Cookies on our website

We use cookies on this website, mainly to provide a secure browsing experience but also to collect statistics on how the website is used. You can find out more about the cookies we set, the information we store and how we use it on the cookies page.

Continue

skaldic

Skaldic Poetry of the Scandinavian Middle Ages

Menu Search

ÚlfrU Húsdr 8III

Edith Marold (ed.) 2017, ‘Úlfr Uggason, Húsdrápa 8’ in Kari Ellen Gade and Edith Marold (eds), Poetry from Treatises on Poetics. Skaldic Poetry of the Scandinavian Middle Ages 3. Turnhout: Brepols, p. 418.

Úlfr UggasonHúsdrápa
789

Kostigr ríðr at kesti,
kynfróðs þeims goð hlóðu
hrafnfreistaðar, hesti
Heimdallr, at mǫg fallinn.

Kostigr Heimdallr ríðr hesti at kesti, þeims goð hlóðu at {fallinn mǫg {kynfróðs hrafnfreistaðar}}.

Splendid Heimdallr rides a horse to the pyre which the gods erected for {the fallen son {of the kin-wise raven-tester}} [= Óðinn > = Baldr].

Mss: R(21r), Tˣ(21v), W(45), U(26v) (SnE)

Readings: [2] ‑fróðs: ‑góðr U

Editions: Skj AI, 138, Skj BI, 129, Skald I, 72; SnE 1848-87, I, 240-1, II, 304, III, 8, SnE 1931, 90, SnE 1998, I, 10.

Context: The helmingr is cited among stanzas exemplifying kennings for Óðinn in Skm (SnE).

Notes: [2] kynfróðs ‘kin-wise’: All other adjectival compounds with kyn- ‘heritage, kin’ incorporate that word’s meaning into the cpd; cf. e.g. kynstórr ‘of significant ancestry’, kynfrægr ‘famous on account of one’s ancestry’, kynríkr ‘powerful on account of one’s ancestry’. The adj. kynfróðs applied to Óðinn could refer to his maternal descent from giants from whom he acquired the knowledge of such things as magical chants (see Hávm 140-1). Giants are often introduced as possessing special knowledge or other culturally significant items (Schulz 2004, 61, 79-82). Ms. U differs from the other mss and gives kyngóðr (m. nom. sg.) ‘of good ancestry’, which must refer to Heimdallr (m. nom. sg., l. 4). — [3] hrafnfreistaðar ‘raven-tester’: On kennings referring to Óðinn as the raven-god, see Meissner 253. According to Gylf (SnE 2005, 32), the two ravens Huginn and Muninn report to Óðinn every morning what they have witnessed on their flights throughout the world. The word might refer to Óðinn as a wise augur (on bird augury, see Pesch 2003, 136-7; ARG I, 428-9; ARG II, 61-3).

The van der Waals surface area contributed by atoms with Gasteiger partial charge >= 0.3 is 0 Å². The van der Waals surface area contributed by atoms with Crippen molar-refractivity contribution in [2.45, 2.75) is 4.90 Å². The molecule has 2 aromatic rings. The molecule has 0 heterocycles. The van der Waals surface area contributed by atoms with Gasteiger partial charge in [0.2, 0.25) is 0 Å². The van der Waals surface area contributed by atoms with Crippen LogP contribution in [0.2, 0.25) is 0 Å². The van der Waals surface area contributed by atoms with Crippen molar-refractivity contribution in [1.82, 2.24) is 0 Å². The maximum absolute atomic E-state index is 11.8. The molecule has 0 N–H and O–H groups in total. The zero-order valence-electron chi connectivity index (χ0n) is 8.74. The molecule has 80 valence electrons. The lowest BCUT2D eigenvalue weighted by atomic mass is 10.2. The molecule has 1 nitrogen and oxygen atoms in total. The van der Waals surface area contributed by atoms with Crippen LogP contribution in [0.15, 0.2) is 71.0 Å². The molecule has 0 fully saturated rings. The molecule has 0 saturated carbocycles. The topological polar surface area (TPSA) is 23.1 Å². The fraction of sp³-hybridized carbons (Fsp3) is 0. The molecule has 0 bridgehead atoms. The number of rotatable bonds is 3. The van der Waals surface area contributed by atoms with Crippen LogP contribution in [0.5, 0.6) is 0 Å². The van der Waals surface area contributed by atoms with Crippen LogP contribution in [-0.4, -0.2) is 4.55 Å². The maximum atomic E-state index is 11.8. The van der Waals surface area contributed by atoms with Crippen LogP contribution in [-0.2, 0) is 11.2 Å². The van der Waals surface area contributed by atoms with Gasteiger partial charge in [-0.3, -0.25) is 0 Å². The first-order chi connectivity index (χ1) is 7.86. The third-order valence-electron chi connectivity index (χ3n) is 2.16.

References

  1. Bibliography
  2. SnE 1848-87 = Snorri Sturluson. 1848-87. Edda Snorra Sturlusonar: Edda Snorronis Sturlaei. Ed. Jón Sigurðsson et al. 3 vols. Copenhagen: Legatum Arnamagnaeanum. Rpt. Osnabrück: Zeller, 1966.
  3. Skald = Kock, Ernst Albin, ed. 1946-50. Den norsk-isländska skaldediktningen. 2 vols. Lund: Gleerup.
  4. Meissner = Meissner, Rudolf. 1921. Die Kenningar der Skalden: Ein Beitrag zur skaldischen Poetik. Rheinische Beiträge und Hülfsbücher zur germanischen Philologie und Volkskunde 1. Bonn and Leipzig: Schroeder. Rpt. 1984. Hildesheim etc.: Olms.
  5. SnE 1931 = Snorri Sturluson. 1931. Edda Snorra Sturlusonar. Ed. Finnur Jónsson. Copenhagen: Gyldendal.
  6. SnE 1998 = Snorri Sturluson. 1998. Edda: Skáldskaparmál. Ed. Anthony Faulkes. 2 vols. University College London: Viking Society for Northern Research.
  7. SnE 2005 = Snorri Sturluson. 2005. Edda: Prologue and Gylfaginning. Ed. Anthony Faulkes. 2nd edn. University College London: Viking Society for Northern Research.
  8. ARG = Vries, Jan de. 1956-7. Altgermanische Religionsgeschichte. 2 vols. 2nd edn. Berlin: de Gruyter.
  9. Schulz, Katja. 2004. Riesen: Von Wissenshütern und Wildnisbewohnern in Edda und Saga. Skandinavistische Arbeiten 20. Heidelberg: Winter.
  10. Pesch, Alexandra. 2003. ‘Orakel. §§1-5’. In RGA, 22, 134-9.
  11. Internal references
  12. Edith Marold 2017, ‘Snorra Edda (Prologue, Gylfaginning, Skáldskaparmál)’ in Kari Ellen Gade and Edith Marold (eds), Poetry from Treatises on Poetics. Skaldic Poetry of the Scandinavian Middle Ages 3. Turnhout: Brepols [check printed volume for citation].
  13. (forthcoming), ‘ Snorri Sturluson, Skáldskaparmál’ in Kari Ellen Gade and Edith Marold (eds), Poetry from Treatises on Poetics. Skaldic Poetry of the Scandinavian Middle Ages 3. Turnhout: Brepols, p. . <https://skaldic.org/m.php?p=text&i=112> (accessed 16 September 2021)
  14. (forthcoming), ‘ Snorri Sturluson, Gylfaginning’ in Kari Ellen Gade and Edith Marold (eds), Poetry from Treatises on Poetics. Skaldic Poetry of the Scandinavian Middle Ages 3. Turnhout: Brepols, p. . <https://skaldic.org/m.php?p=text&i=113> (accessed 16 September 2021)
  15. Not published: do not cite ()
Close

Log in

This service is only available to members of the relevant projects, and to purchasers of the skaldic volumes published by Brepols.
This service uses cookies. By logging in you agree to the use of cookies on your browser.

Close

Stanza/chapter/text segment

Use the buttons at the top of the page to navigate between stanzas in a poem.

Information tab

Interactive tab

The text and translation are given here, with buttons to toggle whether the text is shown in the verse order or prose word order. Clicking on indiviudal words gives dictionary links, variant readings, kennings and notes, where relevant.

Full text tab

This is the text of the edition in a similar format to how the edition appears in the printed volumes.

Chapter/text segment

This view is also used for chapters and other text segments. Not all the headings shown are relevant to such sections.